For many restaurants, like Sam's No. 3 in downtown Denver, the experience is part of what they serve.
“We were built to serve people inside,” said Sam Armatas, owner of the restaurant.
But with ever-changing COVID-19-related dining restrictions and winter looming, delivery is becoming a more enticing option for customers. And for Sam’s No. 3, delivery apps make that easy.
“We’re able to continue to serve our product, try and stay relevant as far as people eating our food,” Armatas said.
The diner has three locations. At two of them. 90% of orders are now made through delivery apps. This can be convenient for customers, but costly for some of the restaurants. Exposure to consumers has it's price.
“There are negatives. I mean they take a commission but those commissions are now capped,” Armatas said. “You're pretty much at the mercy right now of the delivery services hoping to get your food out hot, tasty and attractive still.”
He chooses to stick with the apps to get his food out there to people, while for other restaurants, the cons of delivery apps outweigh the pros.
“At the moment, we will not use any third-party services at all for delivery,” said Giles Flanagin, Co-founder of Blue Pan Pizza.
Blue Pan relies on their team of 17 part-time in-house delivery drivers, instead.
“In-house delivery can work cost-wise, if the restaurateur is willing to put in the time and the effort to build that specific revenue stream,” he said. “If I use Doordash, Grubhub, or Postmates and I pay a 25% commission, not only am I losing all of my profit, but I’m in the red.”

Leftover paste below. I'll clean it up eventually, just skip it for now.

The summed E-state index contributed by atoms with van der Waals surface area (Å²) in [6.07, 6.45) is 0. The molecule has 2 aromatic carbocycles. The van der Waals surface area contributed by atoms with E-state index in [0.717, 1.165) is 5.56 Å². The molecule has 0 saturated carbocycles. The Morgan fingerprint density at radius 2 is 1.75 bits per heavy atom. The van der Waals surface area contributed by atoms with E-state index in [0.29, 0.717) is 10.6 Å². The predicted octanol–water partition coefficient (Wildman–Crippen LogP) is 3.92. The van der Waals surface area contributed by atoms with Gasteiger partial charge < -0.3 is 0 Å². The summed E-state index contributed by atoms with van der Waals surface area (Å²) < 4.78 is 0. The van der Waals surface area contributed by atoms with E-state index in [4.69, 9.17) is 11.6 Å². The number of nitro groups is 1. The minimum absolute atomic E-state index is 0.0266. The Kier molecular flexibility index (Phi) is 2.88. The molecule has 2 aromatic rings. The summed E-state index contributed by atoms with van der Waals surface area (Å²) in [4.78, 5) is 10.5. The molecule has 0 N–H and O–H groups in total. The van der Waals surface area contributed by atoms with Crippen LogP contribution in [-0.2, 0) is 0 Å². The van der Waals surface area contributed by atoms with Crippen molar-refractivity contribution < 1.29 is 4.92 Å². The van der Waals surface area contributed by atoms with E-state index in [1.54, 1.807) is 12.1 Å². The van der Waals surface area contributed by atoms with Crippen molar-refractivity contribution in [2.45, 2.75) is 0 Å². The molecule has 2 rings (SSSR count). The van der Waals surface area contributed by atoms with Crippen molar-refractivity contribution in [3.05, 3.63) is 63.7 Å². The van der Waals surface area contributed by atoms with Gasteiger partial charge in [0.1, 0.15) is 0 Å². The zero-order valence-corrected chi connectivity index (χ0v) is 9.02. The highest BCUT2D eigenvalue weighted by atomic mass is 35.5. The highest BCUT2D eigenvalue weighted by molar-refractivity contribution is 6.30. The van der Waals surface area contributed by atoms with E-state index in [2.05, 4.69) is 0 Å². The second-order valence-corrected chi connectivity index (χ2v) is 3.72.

Flanagin said Blue Pan has been using their own delivery since they opened in 2016. They tried a delivery app to serve areas farther away, but too many bad experiences led them to cancel.
“When a customer gets a pizza from a third-party delivery and it’s a poorly delivered experience, they don't look at Grubhub or those businesses. They call us and they're upset,” he said.
For him, the reputation of his business and their food is important.
“I think the best way I can summarize making a decision to use a third-party delivery service is buyer beware. This is our experience and I’m not saying it's everyone's experience,” Flanagin said.
It’s a balancing act for these apps like Uber Eats and Grubhub. They have a business to run, but they also have to consider the restaurant and the driver.
“Restaurants are just trying to find any possible ways to break even or minimize their costs,” said Alexandre Padilla, an economist and professor at the Metropolitan State University of Denver. “It’s a very complicated issue where the apps are providing a service where they are trying to attract drivers to meet the increase in demand due to the pandemic.”
As potential customers opted to stay home in March when lockdowns began, the demand for drivers went up.
Gig economy workers like Julian Rai almost completely switched from rideshare apps to delivery apps backs in March.
“Remember that we are basically waiters on wheels, we’re servers on wheels,” he said. “If it weren't for tips, we’re making less than minimum wage just from the delivery fee. Like a waiter, it’s very similar to what a server would make before tips. So at the end of the day, well over two thirds to three fifths of my income comes from tips.”
Rai explained they may spend 20 to 40 minutes on one single order so, reasonably, they ask for some compensation for that.
It’s a tough balancing act between restaurant, app, and driver.
“I don’t know that that balance has been struck yet,” Rai said.
For now, delivery is a means to an end for these restaurants that thrive on providing quality food and a great dine-in customer experience.
“Our business model isn't built to survive this way,” Armatas said. “We’re just trying to stay relevant, trying to survive. If we can get through winter great. That’s the hope, the dream, is that by March we’re still here.”